- The Washington Times - Tuesday, April 8, 2014

Like a shopper buying everything on a grocery list twice, the federal government is wasting billions of dollars through duplication and redundant programs, Congress’ chief watchdog warned, releasing its fourth annual list of recommendations on ways to cut down on wasteful spending.

The Government Accountability Office’s 64 new recommendations to pare federal programs join an already extensive list of nearly 400 suggestions ranging from eliminating a loan program that hasn’t been used in three years ($4.2 billion) to refusing to issue passports to people with unpaid tax bills ($5.8 billion) to stopping double payments in unemployment insurance ($1.2 billion).

House Oversight and Government Reform Committee Chairman Darrell Issa complained at a hearing Tuesday that little seems to be done to save taxpayers money.

“There is low-hanging fruit. Much of it is the same low-hanging fruit we saw a year ago and a year before that,” said Mr. Issa, a California Republican.

Government Accountability Office Comptroller General Gene Dodaro told the committee his watchdog agency had a long list of overlapping programs and wasteful spending in the government, such as people who are receiving both disability and unemployment insurance.

“Those programs are meant to operate separately, but we found there is a potential loophole where people could receive both incomes at the same time,” Mr. Dodaro said.

Eliminating the double payments could save $1.2 billion during the next decade, the GAO found, but the savings might not stop there.

The various budget cuts and compromises of the last few years have looked to trim $23 billion from the federal budget over the next 10 years, but Mr. Issa said that reforming or eliminating all the programs GAO marked could save far more than that.

“Americans have a right to know the money taken from them is well spent,” he said. “Americans deserve an efficient, effective government that works for them.”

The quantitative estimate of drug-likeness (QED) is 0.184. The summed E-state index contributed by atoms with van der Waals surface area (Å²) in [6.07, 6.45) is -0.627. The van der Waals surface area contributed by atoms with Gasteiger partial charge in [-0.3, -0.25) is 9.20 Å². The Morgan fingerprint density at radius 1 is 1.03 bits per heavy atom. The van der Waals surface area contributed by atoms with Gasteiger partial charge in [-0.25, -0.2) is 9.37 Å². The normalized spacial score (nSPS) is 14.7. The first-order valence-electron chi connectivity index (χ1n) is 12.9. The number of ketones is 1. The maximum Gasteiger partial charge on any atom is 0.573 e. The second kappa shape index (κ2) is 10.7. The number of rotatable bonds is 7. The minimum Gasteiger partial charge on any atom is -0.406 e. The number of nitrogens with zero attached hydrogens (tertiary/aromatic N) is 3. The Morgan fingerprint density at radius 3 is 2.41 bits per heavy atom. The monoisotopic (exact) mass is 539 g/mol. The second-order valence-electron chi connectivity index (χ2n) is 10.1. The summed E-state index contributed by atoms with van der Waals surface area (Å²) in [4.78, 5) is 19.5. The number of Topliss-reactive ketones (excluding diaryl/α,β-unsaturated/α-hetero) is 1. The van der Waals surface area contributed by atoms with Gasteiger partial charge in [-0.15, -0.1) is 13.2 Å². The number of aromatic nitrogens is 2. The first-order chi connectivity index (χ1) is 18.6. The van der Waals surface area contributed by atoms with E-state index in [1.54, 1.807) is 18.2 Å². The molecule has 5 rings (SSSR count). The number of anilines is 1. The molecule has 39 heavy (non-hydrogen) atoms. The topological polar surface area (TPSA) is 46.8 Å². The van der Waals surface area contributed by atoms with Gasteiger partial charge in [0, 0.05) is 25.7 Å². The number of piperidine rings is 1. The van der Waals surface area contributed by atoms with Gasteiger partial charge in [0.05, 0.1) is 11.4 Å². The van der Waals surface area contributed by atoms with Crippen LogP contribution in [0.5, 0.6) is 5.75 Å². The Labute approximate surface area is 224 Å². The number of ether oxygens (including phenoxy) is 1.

Along with the new recommendations, the investigative office is updating its special website: GAO’s Action Tracker, where users can browse through all the recommendations and whether or not they’re being followed.

Tom Schatz, the president of Citizens Against Government Waste, a fiscal watchdog group, said he supported the suggestions for reducing the overlapping programs.

“Hopefully, such recommendations will spur Washington lawmakers to rein in their wasteful spending habits,” he said. “Reducing and eliminating duplication and overlap throughout federal agencies and departments can only occur with leadership from executive branch officials and continued oversight by Congress.”

Mr. Dodaro said that one of the biggest money savers would be if the federal government simply collected all the taxes it was owed, and stopped providing services to tax scofflaws such as issuing passports.

But one of the biggest aids to reducing redundant spending would be to simply get a big list of every single activity the government is undertaking, Mr. Dodaro said, a process he hopes the various agencies and departments will complete within a year.

“We really do not yet have a complete, comparable inventory of programs across the federal government,” he said. “They’re getting the money to run these programs; they ought to be able to provide a comprehensive inventory.”

Since 2011, the GAO has made 380 specific recommendations for actions that federal agencies can take to address the waste. So far only a third have been completed, and most are only partially done.

The GAO estimates the government is wasting $84 billion each year on redundant purchases of computers and IT support. Rep. John Mica, Florida Republican, noted that the estimate is $20 billion higher than last year.

“Every time I get a report they find more data centers,” he said. “Everybody wants their own. To get them to consolidate, it’s just a bear to get them to do that.”

Mr. Dodaro said the Pentagon was the biggest offender when it came to duplicative programs. The Defense Department could save billions by making the services work together, such as unifying their control of satellites or making all members of the armed forces where the same uniform.

“In any sport, I believe that anybody on the same team ought to have the same uniform,” Mr. Dodaro said.

Mr. Issa, a former Army captain, said military personnel should wear the best camouflage patterns without worrying about markings denoting their branch of service — something that would not only save money, but better protect the troops.

“Uniforms in a combat situation should be as indistinguishable to the enemy as possible,” he said.

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